A swimming pool features in each story of Louise Marburg’s second collection, No Diving Allowed, which received the W. S. Porter Prize for Short Story Collections and was published from Regal House Publishing last month. The pools vary as much as the characters who swim, fail to swim, or drown in them: hotel pools, safari resort pools carved from rocks, backyard pools. Dry wit, tight prose, laser-sharp dialogue, and incisive renderings of personality characterize the collection. Whether it’s a regretful high school reunion-goer or a vindictive identical twin or a teenager adjusting to her divorcing parents’ personality changes, every character comes to us within the construct of a troubled relationship. The writing is as clean as the relationships are messy. The reader gets a front row seat as Marburg’s people speak their minds and make mistakes, often sparking disaster but sometimes ushering in surprisingly tender moments of mercy.
Marburg’s previous collection, The Truth About Me, won the Independent Press Book Award for short story collections and was shortlisted for the William Saroyan International Prize for Writing. Her stories appear widely in journals, including Narrative, Ploughshares, Story Magazine, and others. Marburg has a background in design, having studied at Kansas City Art Institute and graduated from New York University’s Gallatin Division, and she also received her MFA in fiction from Columbia University’s School of the Arts. She and her husband, the artist Charles Marburg, split their time between New York City and Connecticut.
Marburg and I met several years ago as participants at Sewanee Writers’ Conference. We get together from time to time to talk shop; this time, we spoke about her new book, the writing life, and the challenges of publishing story collections.
The Rumpus: From previous conversations, I know you write a story a month. What does this discipline look like in real life?
Louise Marburg: I should correct you by saying I used to write a story a month! And I may yet again. This summer, for instance, I wrote only one story, but it’s an important one because it has given me an idea for a new collection.
Rumpus: What launches a story for you, and what convinces you you’re onto something with each new idea?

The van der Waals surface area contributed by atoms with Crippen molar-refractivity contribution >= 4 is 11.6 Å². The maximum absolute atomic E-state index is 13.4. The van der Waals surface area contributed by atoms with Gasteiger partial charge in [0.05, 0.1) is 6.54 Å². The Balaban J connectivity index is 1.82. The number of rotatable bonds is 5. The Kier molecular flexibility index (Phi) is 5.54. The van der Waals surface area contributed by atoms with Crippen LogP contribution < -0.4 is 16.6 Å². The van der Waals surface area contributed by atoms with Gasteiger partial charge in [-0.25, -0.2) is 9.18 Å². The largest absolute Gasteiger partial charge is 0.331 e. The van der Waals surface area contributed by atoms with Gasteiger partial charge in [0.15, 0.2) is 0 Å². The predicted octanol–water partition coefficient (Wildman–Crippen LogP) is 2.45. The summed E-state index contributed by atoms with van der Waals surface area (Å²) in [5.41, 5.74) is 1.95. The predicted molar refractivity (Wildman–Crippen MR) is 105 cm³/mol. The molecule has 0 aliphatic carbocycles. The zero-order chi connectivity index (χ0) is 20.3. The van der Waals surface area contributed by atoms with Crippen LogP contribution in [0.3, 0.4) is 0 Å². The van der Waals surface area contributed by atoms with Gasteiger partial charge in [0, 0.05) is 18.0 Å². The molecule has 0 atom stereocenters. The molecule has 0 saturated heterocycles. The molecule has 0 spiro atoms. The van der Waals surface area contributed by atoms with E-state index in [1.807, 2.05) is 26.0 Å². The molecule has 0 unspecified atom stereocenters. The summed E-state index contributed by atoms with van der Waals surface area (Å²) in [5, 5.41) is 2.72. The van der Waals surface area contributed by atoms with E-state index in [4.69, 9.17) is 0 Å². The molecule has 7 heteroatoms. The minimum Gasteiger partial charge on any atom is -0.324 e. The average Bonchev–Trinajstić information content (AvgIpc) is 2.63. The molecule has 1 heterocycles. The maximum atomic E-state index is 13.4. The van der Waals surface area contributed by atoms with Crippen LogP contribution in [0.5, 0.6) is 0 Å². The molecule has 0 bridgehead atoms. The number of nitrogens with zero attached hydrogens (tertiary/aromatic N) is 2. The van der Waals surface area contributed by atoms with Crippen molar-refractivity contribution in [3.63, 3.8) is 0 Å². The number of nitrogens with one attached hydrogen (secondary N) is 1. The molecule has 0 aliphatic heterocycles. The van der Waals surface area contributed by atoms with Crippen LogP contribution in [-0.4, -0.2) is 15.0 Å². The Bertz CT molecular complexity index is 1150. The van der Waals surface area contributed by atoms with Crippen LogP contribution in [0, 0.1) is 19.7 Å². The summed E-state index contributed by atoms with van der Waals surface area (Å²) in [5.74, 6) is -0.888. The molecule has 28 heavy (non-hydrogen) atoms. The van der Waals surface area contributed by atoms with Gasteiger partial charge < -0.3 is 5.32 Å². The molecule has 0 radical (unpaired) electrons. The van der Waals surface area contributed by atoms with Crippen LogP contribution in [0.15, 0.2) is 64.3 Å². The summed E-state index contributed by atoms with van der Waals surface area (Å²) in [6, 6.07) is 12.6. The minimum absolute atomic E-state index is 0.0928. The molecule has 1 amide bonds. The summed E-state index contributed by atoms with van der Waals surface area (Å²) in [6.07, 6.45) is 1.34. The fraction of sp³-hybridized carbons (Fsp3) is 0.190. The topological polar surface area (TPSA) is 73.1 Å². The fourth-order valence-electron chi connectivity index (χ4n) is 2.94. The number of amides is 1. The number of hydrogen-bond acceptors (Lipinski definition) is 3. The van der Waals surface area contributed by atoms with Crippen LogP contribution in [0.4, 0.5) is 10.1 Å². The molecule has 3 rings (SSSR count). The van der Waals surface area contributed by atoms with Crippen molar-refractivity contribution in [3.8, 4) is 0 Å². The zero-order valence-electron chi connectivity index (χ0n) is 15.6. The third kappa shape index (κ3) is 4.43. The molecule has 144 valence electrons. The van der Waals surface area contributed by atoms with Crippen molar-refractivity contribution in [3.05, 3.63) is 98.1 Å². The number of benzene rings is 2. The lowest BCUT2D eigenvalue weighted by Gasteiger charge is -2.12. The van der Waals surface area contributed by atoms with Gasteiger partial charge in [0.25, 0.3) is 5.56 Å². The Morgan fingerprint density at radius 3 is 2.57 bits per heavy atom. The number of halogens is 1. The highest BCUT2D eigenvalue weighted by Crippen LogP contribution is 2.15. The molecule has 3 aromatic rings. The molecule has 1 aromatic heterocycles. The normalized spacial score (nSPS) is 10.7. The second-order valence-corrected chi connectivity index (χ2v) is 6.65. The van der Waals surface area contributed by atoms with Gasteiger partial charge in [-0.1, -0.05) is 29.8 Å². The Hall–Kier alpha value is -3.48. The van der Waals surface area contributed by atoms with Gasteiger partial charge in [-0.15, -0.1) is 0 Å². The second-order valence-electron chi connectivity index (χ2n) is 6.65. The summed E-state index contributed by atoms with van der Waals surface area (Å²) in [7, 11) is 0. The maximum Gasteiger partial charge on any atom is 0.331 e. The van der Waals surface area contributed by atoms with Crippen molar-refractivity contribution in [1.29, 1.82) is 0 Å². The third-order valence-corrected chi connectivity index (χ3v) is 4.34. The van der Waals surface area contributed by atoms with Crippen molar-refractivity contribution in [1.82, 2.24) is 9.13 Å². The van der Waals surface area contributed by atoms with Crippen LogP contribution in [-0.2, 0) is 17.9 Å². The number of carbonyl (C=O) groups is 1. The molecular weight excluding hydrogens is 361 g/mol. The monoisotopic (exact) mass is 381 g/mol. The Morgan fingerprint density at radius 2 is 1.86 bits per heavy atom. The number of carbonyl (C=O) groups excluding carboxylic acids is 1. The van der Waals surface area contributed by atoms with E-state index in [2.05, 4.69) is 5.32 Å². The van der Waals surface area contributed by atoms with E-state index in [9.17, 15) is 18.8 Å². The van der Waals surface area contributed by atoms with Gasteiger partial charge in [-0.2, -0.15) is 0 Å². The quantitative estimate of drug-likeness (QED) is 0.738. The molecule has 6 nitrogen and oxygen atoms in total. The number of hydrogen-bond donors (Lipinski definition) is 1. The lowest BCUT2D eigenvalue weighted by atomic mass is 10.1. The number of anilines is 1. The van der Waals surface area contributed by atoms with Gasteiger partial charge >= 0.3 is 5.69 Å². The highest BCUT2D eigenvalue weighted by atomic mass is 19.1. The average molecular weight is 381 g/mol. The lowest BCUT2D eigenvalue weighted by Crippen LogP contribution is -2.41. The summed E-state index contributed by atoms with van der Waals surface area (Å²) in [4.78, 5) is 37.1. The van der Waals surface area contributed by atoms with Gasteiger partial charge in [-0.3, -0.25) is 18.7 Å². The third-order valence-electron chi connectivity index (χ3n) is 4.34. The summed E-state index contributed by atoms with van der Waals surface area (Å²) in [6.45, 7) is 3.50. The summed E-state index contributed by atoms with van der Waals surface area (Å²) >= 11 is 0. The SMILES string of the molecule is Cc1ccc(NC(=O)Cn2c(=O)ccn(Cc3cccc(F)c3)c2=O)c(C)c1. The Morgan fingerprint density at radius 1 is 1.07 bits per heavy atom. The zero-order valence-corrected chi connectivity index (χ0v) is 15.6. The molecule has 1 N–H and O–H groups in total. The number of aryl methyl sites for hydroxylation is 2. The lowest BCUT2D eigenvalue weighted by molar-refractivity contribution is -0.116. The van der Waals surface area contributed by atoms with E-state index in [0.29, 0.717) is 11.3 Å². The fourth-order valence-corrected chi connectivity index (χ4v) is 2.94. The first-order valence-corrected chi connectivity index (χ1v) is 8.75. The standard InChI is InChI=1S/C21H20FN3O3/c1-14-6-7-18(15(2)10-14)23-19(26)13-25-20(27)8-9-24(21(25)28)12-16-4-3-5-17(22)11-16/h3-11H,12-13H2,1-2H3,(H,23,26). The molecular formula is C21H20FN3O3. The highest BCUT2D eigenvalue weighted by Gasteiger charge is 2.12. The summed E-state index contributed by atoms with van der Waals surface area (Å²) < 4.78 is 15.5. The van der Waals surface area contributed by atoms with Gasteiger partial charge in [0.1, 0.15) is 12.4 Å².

Marburg: Anything can launch a story for me—a visual, an overheard sentence, a memory, etc.—but I don’t always follow through. Often I will stop writing a story midway, feeling it’s lost its energy or its interest for me. Sometimes stories just grind to a halt, and I can’t see my way forward.
Rumpus: I love a juicy overheard sentence! Do you remember one that set off a particular story?
Marburg: I wrote a story called “Mrs. Temple” for my first collection, Truth About Me. I was at a resort in the Virgin Islands looking at a sunset, and a woman came up behind me and said, “The last time I was here it was my birthday, and I jumped off this cliff…” Something unusual. She was speaking to everyone, into the air. I was thinking, you must be lonely. I’d never speak into the air that way. But she wanted it to be known that she was alone, and that she wanted me to know her. Reading between the lines of what’s overheard and what I think is really being said is what leads me into a story. That overheard sentence started the story of Mrs. Temple, who goes to a Caribbean island alone and misbehaves and is difficult in a really public way. She makes a spectacle of herself because she’s lonely.
Rumpus: Your characters run the gamut from teenager to senior citizen, male to female, straight to gay, childless to child-bearing. What about a character’s voice pulls you toward them? When do you know it’s their story?
Marburg: I know right away. My stories are character-driven. If I’m not fascinated by these characters, they go nowhere. I think writing a character is almost like acting.
Rumpus: How do you earn authenticity across all these borders?
Marburg: I don’t think I really “earn” authenticity, but I know I’ve snagged a character when I can inhabit them, and their thoughts and words and actions feel completely natural.
Rumpus: As far as settings go, your stories move between upper crust New England, uptown Manhattan, and Northern Virginia, with forays to the racetrack, a class reunion, a visit abroad, even a safari, but I’d say the most consistent element of setting is within relationships versus place. The idea of relationship as setting fascinated me, and I wondered how that might apply to your stories?
Marburg: I set these stories in places that are specific to each character. One takes place on safari, the most expensive trip you can take. Not only is this about the money he’s spending, but it’s about wild animals, and he ends up raping his wife in a really animal way. The characters were set in a place that pressurized their situation.